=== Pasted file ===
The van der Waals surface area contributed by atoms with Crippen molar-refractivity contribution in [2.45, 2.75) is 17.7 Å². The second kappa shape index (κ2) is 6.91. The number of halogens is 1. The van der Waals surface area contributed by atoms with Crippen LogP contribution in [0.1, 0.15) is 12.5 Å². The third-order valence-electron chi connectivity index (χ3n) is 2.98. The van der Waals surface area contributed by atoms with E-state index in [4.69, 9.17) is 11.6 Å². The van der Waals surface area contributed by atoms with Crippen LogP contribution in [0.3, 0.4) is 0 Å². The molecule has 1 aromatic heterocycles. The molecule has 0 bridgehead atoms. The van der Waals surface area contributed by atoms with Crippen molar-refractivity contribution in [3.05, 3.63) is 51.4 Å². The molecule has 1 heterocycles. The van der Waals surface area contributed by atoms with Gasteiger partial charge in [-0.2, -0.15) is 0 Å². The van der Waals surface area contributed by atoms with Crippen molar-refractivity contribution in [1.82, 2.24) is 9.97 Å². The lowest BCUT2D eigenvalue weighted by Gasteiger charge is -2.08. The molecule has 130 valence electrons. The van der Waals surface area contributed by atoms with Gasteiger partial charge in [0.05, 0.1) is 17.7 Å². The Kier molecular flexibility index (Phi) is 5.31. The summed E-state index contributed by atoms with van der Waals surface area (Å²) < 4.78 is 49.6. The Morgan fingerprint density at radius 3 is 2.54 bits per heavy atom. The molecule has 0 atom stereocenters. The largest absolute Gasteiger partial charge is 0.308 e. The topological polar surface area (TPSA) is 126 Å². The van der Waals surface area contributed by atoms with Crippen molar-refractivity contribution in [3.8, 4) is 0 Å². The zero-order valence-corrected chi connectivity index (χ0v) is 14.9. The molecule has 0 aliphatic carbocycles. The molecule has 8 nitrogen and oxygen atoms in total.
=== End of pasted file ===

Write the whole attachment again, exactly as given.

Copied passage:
The van der Waals surface area contributed by atoms with Crippen molar-refractivity contribution in [2.45, 2.75) is 17.7 Å². The second kappa shape index (κ2) is 6.91. The number of halogens is 1. The van der Waals surface area contributed by atoms with Crippen LogP contribution in [0.1, 0.15) is 12.5 Å². The third-order valence-electron chi connectivity index (χ3n) is 2.98. The van der Waals surface area contributed by atoms with E-state index in [4.69, 9.17) is 11.6 Å². The van der Waals surface area contributed by atoms with Crippen LogP contribution in [0.3, 0.4) is 0 Å². The molecule has 1 aromatic heterocycles. The molecule has 0 bridgehead atoms. The van der Waals surface area contributed by atoms with Crippen molar-refractivity contribution in [3.05, 3.63) is 51.4 Å². The molecule has 1 heterocycles. The van der Waals surface area contributed by atoms with Gasteiger partial charge in [-0.2, -0.15) is 0 Å². The van der Waals surface area contributed by atoms with Crippen molar-refractivity contribution in [1.82, 2.24) is 9.97 Å². The lowest BCUT2D eigenvalue weighted by Gasteiger charge is -2.08. The molecule has 130 valence electrons. The van der Waals surface area contributed by atoms with Gasteiger partial charge in [0.05, 0.1) is 17.7 Å². The Kier molecular flexibility index (Phi) is 5.31. The summed E-state index contributed by atoms with van der Waals surface area (Å²) < 4.78 is 49.6. The Morgan fingerprint density at radius 3 is 2.54 bits per heavy atom. The molecule has 0 atom stereocenters. The largest absolute Gasteiger partial charge is 0.308 e. The topological polar surface area (TPSA) is 126 Å². The van der Waals surface area contributed by atoms with Crippen molar-refractivity contribution in [3.8, 4) is 0 Å². The zero-order valence-corrected chi connectivity index (χ0v) is 14.9. The molecule has 0 aliphatic carbocycles. The molecule has 8 nitrogen and oxygen atoms in total.